Canada Nunavut Geoscience Office made discoveries last summer
Geologists have found 11 new deposits of carving stone on the Hall Peninsula, just east of Iqaluit.
The Canada Nunavut Geoscience Office made the discoveries during research last summer. The find was part of the first geological survey of the area since 1576, when Martin Frobisher arrived in a wooden ship looking for gold.
David Mate, the Chief Geologist with the Canada Nunavut Geoscience Office, said they were looking for clues about how the rocks formed. They were also looking for signs of valuable minerals and metals — information that could spark the interest of mining companies.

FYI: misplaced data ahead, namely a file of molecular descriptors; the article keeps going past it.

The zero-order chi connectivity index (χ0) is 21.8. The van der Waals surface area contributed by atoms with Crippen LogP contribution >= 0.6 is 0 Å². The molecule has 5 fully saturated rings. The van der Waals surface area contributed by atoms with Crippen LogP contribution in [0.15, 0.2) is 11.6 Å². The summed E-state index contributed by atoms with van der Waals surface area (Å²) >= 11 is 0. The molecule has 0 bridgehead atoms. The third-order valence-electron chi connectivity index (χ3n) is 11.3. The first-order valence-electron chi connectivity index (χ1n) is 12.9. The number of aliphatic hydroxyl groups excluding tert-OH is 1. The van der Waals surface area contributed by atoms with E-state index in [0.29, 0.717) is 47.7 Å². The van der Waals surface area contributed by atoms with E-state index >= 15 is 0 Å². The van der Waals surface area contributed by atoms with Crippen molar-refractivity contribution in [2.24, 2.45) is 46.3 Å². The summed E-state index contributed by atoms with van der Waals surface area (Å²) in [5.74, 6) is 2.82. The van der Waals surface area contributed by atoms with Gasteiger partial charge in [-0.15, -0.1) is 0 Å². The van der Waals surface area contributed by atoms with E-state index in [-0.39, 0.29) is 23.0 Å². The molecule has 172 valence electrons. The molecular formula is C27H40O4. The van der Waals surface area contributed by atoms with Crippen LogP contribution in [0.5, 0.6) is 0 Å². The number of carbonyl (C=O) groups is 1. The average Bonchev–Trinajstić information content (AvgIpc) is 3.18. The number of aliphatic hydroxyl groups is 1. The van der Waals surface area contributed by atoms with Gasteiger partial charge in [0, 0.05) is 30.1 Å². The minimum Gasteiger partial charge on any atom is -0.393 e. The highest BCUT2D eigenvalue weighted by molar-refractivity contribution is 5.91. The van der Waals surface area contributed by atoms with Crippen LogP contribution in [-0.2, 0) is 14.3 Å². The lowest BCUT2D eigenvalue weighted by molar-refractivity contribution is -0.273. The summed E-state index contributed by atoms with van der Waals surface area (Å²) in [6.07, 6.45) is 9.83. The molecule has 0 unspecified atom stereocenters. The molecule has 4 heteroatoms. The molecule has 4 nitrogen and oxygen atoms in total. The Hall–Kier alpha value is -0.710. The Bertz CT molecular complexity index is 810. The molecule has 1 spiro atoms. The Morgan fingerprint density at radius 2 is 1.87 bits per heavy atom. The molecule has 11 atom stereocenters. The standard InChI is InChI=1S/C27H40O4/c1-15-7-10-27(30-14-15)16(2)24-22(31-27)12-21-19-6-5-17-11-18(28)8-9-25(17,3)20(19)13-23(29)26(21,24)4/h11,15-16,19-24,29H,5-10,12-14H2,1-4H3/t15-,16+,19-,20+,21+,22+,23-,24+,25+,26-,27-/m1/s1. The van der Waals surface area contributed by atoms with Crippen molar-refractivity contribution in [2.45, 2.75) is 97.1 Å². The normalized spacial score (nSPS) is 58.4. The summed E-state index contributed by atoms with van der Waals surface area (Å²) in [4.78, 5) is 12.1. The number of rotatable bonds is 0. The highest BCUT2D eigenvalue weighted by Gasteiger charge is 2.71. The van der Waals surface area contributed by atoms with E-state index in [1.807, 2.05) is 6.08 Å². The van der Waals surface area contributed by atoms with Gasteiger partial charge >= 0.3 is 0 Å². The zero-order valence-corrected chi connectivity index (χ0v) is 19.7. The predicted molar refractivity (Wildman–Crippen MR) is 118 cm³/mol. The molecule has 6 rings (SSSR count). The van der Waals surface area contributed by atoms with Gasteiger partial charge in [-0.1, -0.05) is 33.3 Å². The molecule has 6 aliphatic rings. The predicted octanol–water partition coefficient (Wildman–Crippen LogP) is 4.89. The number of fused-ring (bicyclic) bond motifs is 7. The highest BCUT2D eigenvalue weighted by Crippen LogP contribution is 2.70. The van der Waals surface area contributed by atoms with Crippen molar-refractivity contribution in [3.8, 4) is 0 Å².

Mate said they didn’t expect to find carving stone deposits.
“The carving stone is interesting because it provides us with a window into the deep crust of the earth, because carving stones form deep in the earth,” he said.
Jaco Ishulutaq, a master carver from Pangnirtung, Nunavut, visited the site and said the stone is of good quality.
“Like these for example, the light green colour and the texture of the carvings show how shiny it came be… when you carve it, it turns out really good in texture and it really gets shiny,” said Ishulutaq.
The Geoscience Office staff are still analyzing their other data. Mate said they plan to publish their new maps within the next few weeks.
For more stories from CBC News, click here